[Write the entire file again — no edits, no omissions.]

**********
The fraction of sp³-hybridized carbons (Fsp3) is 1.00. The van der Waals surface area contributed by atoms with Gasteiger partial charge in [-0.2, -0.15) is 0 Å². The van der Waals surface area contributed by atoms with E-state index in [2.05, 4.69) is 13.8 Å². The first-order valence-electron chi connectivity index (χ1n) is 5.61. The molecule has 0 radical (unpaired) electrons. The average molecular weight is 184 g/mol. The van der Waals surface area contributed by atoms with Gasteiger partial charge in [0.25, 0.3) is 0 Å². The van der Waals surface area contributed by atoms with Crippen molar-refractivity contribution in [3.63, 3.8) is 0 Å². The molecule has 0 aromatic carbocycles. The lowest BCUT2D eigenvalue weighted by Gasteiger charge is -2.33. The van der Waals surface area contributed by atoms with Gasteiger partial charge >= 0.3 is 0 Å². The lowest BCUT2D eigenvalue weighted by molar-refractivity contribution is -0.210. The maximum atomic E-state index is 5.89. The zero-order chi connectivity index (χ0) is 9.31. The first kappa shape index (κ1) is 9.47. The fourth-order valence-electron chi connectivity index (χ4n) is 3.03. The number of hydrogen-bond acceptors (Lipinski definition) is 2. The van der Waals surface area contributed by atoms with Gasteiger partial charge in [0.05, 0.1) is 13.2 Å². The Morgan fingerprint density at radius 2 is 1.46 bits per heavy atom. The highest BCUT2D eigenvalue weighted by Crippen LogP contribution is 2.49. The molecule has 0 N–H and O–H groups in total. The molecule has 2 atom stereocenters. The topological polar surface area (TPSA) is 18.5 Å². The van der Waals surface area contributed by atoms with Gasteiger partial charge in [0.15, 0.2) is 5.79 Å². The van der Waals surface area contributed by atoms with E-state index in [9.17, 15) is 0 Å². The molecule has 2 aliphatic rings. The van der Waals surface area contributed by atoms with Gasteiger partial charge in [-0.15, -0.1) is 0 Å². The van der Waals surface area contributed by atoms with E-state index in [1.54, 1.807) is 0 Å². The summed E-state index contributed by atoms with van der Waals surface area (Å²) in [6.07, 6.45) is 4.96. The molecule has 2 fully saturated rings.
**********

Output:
The fraction of sp³-hybridized carbons (Fsp3) is 1.00. The van der Waals surface area contributed by atoms with Gasteiger partial charge in [-0.2, -0.15) is 0 Å². The van der Waals surface area contributed by atoms with E-state index in [2.05, 4.69) is 13.8 Å². The first-order valence-electron chi connectivity index (χ1n) is 5.61. The molecule has 0 radical (unpaired) electrons. The average molecular weight is 184 g/mol. The van der Waals surface area contributed by atoms with Gasteiger partial charge in [0.25, 0.3) is 0 Å². The van der Waals surface area contributed by atoms with Crippen molar-refractivity contribution in [3.63, 3.8) is 0 Å². The molecule has 0 aromatic carbocycles. The lowest BCUT2D eigenvalue weighted by Gasteiger charge is -2.33. The van der Waals surface area contributed by atoms with Gasteiger partial charge >= 0.3 is 0 Å². The lowest BCUT2D eigenvalue weighted by molar-refractivity contribution is -0.210. The maximum atomic E-state index is 5.89. The zero-order chi connectivity index (χ0) is 9.31. The first kappa shape index (κ1) is 9.47. The fourth-order valence-electron chi connectivity index (χ4n) is 3.03. The number of hydrogen-bond acceptors (Lipinski definition) is 2. The van der Waals surface area contributed by atoms with Gasteiger partial charge in [0.05, 0.1) is 13.2 Å². The Morgan fingerprint density at radius 2 is 1.46 bits per heavy atom. The highest BCUT2D eigenvalue weighted by Crippen LogP contribution is 2.49. The molecule has 0 N–H and O–H groups in total. The molecule has 2 atom stereocenters. The topological polar surface area (TPSA) is 18.5 Å². The van der Waals surface area contributed by atoms with Gasteiger partial charge in [0.15, 0.2) is 5.79 Å². The van der Waals surface area contributed by atoms with E-state index in [9.17, 15) is 0 Å². The molecule has 2 aliphatic rings. The van der Waals surface area contributed by atoms with Gasteiger partial charge in [-0.15, -0.1) is 0 Å². The van der Waals surface area contributed by atoms with E-state index in [1.54, 1.807) is 0 Å². The summed E-state index contributed by atoms with van der Waals surface area (Å²) in [6.07, 6.45) is 4.96. The molecule has 2 fully saturated rings.